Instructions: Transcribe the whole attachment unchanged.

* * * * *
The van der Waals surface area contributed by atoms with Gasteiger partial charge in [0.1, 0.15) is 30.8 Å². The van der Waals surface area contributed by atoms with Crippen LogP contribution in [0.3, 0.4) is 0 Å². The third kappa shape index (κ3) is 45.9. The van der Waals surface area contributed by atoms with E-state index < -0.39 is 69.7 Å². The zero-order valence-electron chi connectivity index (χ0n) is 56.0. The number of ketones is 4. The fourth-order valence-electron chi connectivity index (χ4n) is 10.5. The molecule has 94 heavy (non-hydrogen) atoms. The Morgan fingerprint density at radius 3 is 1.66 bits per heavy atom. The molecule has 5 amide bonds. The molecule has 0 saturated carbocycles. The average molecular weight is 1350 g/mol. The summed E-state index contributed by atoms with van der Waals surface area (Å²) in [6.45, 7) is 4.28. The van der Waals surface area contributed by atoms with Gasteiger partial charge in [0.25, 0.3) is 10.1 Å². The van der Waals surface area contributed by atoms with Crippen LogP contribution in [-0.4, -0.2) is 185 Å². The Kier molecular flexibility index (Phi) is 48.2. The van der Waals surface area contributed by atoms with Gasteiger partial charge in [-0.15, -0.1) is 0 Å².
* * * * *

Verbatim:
The van der Waals surface area contributed by atoms with Gasteiger partial charge in [0.1, 0.15) is 30.8 Å². The van der Waals surface area contributed by atoms with Crippen LogP contribution in [0.3, 0.4) is 0 Å². The third kappa shape index (κ3) is 45.9. The van der Waals surface area contributed by atoms with E-state index < -0.39 is 69.7 Å². The zero-order valence-electron chi connectivity index (χ0n) is 56.0. The number of ketones is 4. The fourth-order valence-electron chi connectivity index (χ4n) is 10.5. The molecule has 94 heavy (non-hydrogen) atoms. The Morgan fingerprint density at radius 3 is 1.66 bits per heavy atom. The molecule has 5 amide bonds. The molecule has 0 saturated carbocycles. The average molecular weight is 1350 g/mol. The summed E-state index contributed by atoms with van der Waals surface area (Å²) in [6.45, 7) is 4.28. The van der Waals surface area contributed by atoms with Gasteiger partial charge in [0.25, 0.3) is 10.1 Å². The van der Waals surface area contributed by atoms with Crippen LogP contribution in [-0.4, -0.2) is 185 Å². The Kier molecular flexibility index (Phi) is 48.2. The van der Waals surface area contributed by atoms with Gasteiger partial charge in [-0.15, -0.1) is 0 Å².